Helmut Kohl, the former German chancellor who presided over his country’s reunification and the birth of the euro, is the person most associated with the development of the European Union, according to the FT/Harris poll.

As a man who prides himself on his own sense of history, Mr Kohl would appreciate the recognition.

He was not a founding father, such as Konrad Adenauer, the former German chancellor, or Robert Schumann, the former French foreign minister. He did not have the grand sense of destiny of General Charles de Gaulle, or the radical reforming zeal of Margaret Thatcher. But he possessed single-minded dedication to the cause of European peace and integration, and the stubborn determination to see it come about, that made him a driving force of EU development for 16 of its most turbulent and formative years.

Mr Kohl was a man who seized his moment in history rather than one who made that moment. He presided not only over German reunification but also the scrapping of the Iron Curtain and the launch of the euro. As a politician, one of his greatest advantages was to be frequently underestimated by his opponents. But he never forgot a favour given nor a slight received. He had a memory like an elephant.

When Mr Kohl became German chancellor in 1982, he was regarded as a dull provincial politician, with none of the intellectual brilliance of his Social Democrat predecessor, Helmut Schmidt. Yet he not only outlasted all his contemporaries, such as François Mitterrand of France, and Baroness Thatcher, but he also drove forward the transformation of the European Economic Community into the European Union, launching the single currency, the single market, three phases of enlargement, and a common foreign and security policy.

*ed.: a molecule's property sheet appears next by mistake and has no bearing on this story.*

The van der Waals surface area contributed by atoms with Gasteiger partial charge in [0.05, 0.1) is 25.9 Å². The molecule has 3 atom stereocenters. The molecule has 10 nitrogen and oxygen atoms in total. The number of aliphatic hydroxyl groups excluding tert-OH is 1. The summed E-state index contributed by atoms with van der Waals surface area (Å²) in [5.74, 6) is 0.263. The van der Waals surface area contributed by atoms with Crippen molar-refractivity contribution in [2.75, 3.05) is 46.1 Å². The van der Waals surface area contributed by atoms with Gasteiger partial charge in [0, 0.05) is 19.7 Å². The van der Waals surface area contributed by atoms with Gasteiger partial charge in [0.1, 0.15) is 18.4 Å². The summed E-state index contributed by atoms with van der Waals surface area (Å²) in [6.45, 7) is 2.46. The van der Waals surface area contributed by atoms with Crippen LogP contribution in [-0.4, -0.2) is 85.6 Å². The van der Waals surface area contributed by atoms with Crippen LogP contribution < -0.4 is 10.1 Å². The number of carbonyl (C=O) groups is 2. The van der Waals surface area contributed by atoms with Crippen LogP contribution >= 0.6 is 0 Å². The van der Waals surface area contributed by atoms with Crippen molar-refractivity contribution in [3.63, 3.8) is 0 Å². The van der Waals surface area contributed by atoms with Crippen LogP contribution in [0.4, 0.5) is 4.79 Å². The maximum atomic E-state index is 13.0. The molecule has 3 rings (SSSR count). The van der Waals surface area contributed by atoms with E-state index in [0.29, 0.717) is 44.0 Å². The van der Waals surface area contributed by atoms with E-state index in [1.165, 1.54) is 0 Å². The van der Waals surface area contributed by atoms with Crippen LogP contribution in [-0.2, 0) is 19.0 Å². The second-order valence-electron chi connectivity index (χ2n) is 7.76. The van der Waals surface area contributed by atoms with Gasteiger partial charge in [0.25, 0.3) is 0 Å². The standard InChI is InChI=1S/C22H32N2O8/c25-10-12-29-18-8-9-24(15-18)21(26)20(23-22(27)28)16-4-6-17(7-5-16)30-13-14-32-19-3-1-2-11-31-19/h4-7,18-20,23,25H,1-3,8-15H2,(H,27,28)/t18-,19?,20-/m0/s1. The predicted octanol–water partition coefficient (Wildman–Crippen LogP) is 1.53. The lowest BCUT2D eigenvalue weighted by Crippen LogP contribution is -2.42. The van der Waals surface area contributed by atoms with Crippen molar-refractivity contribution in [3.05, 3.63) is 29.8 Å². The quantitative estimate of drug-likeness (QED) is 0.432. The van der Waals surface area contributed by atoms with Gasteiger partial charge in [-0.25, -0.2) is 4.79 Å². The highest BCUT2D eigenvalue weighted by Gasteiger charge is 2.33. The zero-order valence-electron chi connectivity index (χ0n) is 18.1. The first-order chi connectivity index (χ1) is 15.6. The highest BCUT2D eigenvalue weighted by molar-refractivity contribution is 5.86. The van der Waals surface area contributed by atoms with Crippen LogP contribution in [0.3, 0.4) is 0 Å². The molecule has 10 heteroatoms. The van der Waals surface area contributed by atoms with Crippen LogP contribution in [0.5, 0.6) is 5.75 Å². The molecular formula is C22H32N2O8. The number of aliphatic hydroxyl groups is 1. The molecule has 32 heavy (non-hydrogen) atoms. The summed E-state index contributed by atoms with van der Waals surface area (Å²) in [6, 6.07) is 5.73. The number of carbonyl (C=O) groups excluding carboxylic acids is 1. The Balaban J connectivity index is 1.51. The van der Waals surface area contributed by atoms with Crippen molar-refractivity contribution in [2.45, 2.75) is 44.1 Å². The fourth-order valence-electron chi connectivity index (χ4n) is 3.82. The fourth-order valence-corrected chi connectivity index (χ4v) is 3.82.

He provided the unthreatening leadership that enabled Germany to be reunited after the fall of the Berlin Wall and the collapse of the Soviet Union. He insisted that a united Germany must remain not only bound to the EU but also its most enthusiastic supporter and financial supporter. That was how he persuaded both President Mitterrand and Lady Thatcher – both noted sceptics about reunification – to accept the process.

At European summit meetings, when difficult decisions were on the agenda to drive forward the EU – to introduce more majority voting in the Single European Act or to launch the euro in the Maastricht treaty – he would quote the words of his ageing mother to insist European integration must make another European war unthinkable. He never lost sight of that idea.

Although a scandal over party political financing soured the end of Mr Kohl’s career, that black mark obviously did not overshadow his achievements in the eyes of the FT/Harris poll respondents.

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